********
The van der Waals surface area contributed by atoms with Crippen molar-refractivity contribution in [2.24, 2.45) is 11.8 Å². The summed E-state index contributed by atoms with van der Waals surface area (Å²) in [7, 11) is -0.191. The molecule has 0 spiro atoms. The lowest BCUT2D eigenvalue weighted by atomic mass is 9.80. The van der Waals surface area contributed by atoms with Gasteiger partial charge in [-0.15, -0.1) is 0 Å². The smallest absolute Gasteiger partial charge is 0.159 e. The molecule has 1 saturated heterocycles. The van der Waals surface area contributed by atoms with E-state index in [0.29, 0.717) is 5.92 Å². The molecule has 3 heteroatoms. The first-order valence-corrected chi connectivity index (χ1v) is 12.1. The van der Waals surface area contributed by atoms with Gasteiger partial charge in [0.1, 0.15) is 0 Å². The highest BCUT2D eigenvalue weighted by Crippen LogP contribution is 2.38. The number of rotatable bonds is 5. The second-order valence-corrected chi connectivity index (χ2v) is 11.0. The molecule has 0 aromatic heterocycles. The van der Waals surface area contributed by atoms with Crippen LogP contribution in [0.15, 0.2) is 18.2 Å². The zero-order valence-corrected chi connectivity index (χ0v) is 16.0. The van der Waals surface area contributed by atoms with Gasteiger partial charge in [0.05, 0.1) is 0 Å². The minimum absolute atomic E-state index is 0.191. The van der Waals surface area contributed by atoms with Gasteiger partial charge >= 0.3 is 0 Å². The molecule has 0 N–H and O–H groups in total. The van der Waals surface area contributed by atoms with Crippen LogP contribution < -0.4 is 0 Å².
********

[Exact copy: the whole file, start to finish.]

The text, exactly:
The van der Waals surface area contributed by atoms with Crippen molar-refractivity contribution in [2.24, 2.45) is 11.8 Å². The summed E-state index contributed by atoms with van der Waals surface area (Å²) in [7, 11) is -0.191. The molecule has 0 spiro atoms. The lowest BCUT2D eigenvalue weighted by atomic mass is 9.80. The van der Waals surface area contributed by atoms with Gasteiger partial charge in [-0.15, -0.1) is 0 Å². The smallest absolute Gasteiger partial charge is 0.159 e. The molecule has 1 saturated heterocycles. The van der Waals surface area contributed by atoms with E-state index in [0.29, 0.717) is 5.92 Å². The molecule has 3 heteroatoms. The first-order valence-corrected chi connectivity index (χ1v) is 12.1. The van der Waals surface area contributed by atoms with Gasteiger partial charge in [0.1, 0.15) is 0 Å². The highest BCUT2D eigenvalue weighted by Crippen LogP contribution is 2.38. The number of rotatable bonds is 5. The second-order valence-corrected chi connectivity index (χ2v) is 11.0. The molecule has 0 aromatic heterocycles. The van der Waals surface area contributed by atoms with Crippen LogP contribution in [0.15, 0.2) is 18.2 Å². The zero-order valence-corrected chi connectivity index (χ0v) is 16.0. The van der Waals surface area contributed by atoms with Gasteiger partial charge in [0.05, 0.1) is 0 Å². The minimum absolute atomic E-state index is 0.191. The van der Waals surface area contributed by atoms with Gasteiger partial charge >= 0.3 is 0 Å². The molecule has 0 N–H and O–H groups in total. The van der Waals surface area contributed by atoms with Crippen LogP contribution < -0.4 is 0 Å².